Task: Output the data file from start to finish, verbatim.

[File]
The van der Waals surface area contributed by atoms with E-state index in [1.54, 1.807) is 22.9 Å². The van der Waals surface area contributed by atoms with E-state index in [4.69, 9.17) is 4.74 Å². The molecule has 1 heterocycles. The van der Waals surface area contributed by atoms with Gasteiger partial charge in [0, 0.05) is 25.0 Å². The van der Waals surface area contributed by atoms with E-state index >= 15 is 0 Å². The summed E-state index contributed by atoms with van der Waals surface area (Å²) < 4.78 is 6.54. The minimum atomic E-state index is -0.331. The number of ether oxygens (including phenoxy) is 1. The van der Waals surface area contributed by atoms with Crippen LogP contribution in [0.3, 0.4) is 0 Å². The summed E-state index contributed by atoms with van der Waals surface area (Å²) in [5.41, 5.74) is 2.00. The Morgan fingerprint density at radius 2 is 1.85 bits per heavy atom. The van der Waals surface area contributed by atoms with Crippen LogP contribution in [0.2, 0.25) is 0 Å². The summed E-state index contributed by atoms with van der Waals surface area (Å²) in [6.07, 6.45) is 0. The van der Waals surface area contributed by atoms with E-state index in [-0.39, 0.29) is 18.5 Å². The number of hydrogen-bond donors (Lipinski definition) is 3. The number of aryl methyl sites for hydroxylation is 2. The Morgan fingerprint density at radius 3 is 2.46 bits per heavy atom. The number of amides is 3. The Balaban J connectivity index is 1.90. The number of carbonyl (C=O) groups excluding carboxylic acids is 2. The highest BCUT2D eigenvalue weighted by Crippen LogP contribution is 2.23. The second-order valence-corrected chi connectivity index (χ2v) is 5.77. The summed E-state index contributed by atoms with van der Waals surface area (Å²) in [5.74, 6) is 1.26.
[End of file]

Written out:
The van der Waals surface area contributed by atoms with E-state index in [1.54, 1.807) is 22.9 Å². The van der Waals surface area contributed by atoms with E-state index in [4.69, 9.17) is 4.74 Å². The molecule has 1 heterocycles. The van der Waals surface area contributed by atoms with Gasteiger partial charge in [0, 0.05) is 25.0 Å². The van der Waals surface area contributed by atoms with E-state index >= 15 is 0 Å². The summed E-state index contributed by atoms with van der Waals surface area (Å²) < 4.78 is 6.54. The minimum atomic E-state index is -0.331. The number of ether oxygens (including phenoxy) is 1. The van der Waals surface area contributed by atoms with Crippen LogP contribution in [0.3, 0.4) is 0 Å². The summed E-state index contributed by atoms with van der Waals surface area (Å²) in [5.41, 5.74) is 2.00. The Morgan fingerprint density at radius 2 is 1.85 bits per heavy atom. The van der Waals surface area contributed by atoms with Crippen LogP contribution in [0.2, 0.25) is 0 Å². The summed E-state index contributed by atoms with van der Waals surface area (Å²) in [6.07, 6.45) is 0. The van der Waals surface area contributed by atoms with E-state index in [-0.39, 0.29) is 18.5 Å². The number of hydrogen-bond donors (Lipinski definition) is 3. The number of aryl methyl sites for hydroxylation is 2. The Morgan fingerprint density at radius 3 is 2.46 bits per heavy atom. The number of amides is 3. The Balaban J connectivity index is 1.90. The number of carbonyl (C=O) groups excluding carboxylic acids is 2. The highest BCUT2D eigenvalue weighted by Crippen LogP contribution is 2.23. The second-order valence-corrected chi connectivity index (χ2v) is 5.77. The summed E-state index contributed by atoms with van der Waals surface area (Å²) in [5.74, 6) is 1.26.